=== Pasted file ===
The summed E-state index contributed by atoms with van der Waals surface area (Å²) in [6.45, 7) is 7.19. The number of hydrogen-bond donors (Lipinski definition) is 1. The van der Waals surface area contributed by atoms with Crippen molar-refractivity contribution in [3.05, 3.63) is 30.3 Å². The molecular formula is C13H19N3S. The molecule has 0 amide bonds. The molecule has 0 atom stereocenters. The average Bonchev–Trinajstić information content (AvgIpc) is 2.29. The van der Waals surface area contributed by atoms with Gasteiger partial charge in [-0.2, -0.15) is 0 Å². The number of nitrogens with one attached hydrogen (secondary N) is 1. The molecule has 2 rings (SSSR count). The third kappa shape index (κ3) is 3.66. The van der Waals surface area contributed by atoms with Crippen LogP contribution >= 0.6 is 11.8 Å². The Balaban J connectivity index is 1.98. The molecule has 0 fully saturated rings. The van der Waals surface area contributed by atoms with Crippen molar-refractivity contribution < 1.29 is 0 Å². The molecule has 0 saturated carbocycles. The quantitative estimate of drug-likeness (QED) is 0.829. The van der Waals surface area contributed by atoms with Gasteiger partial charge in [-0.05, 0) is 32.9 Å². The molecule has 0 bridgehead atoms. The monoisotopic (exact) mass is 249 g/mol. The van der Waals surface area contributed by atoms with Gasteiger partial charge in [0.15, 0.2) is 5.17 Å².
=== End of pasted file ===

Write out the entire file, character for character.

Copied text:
The summed E-state index contributed by atoms with van der Waals surface area (Å²) in [6.45, 7) is 7.19. The number of hydrogen-bond donors (Lipinski definition) is 1. The van der Waals surface area contributed by atoms with Crippen molar-refractivity contribution in [3.05, 3.63) is 30.3 Å². The molecular formula is C13H19N3S. The molecule has 0 amide bonds. The molecule has 0 atom stereocenters. The average Bonchev–Trinajstić information content (AvgIpc) is 2.29. The van der Waals surface area contributed by atoms with Gasteiger partial charge in [-0.2, -0.15) is 0 Å². The number of nitrogens with one attached hydrogen (secondary N) is 1. The molecule has 2 rings (SSSR count). The third kappa shape index (κ3) is 3.66. The van der Waals surface area contributed by atoms with Crippen LogP contribution >= 0.6 is 11.8 Å². The Balaban J connectivity index is 1.98. The molecule has 0 fully saturated rings. The van der Waals surface area contributed by atoms with Crippen molar-refractivity contribution < 1.29 is 0 Å². The molecule has 0 saturated carbocycles. The quantitative estimate of drug-likeness (QED) is 0.829. The van der Waals surface area contributed by atoms with Gasteiger partial charge in [-0.05, 0) is 32.9 Å². The molecule has 0 bridgehead atoms. The monoisotopic (exact) mass is 249 g/mol. The van der Waals surface area contributed by atoms with Gasteiger partial charge in [0.15, 0.2) is 5.17 Å².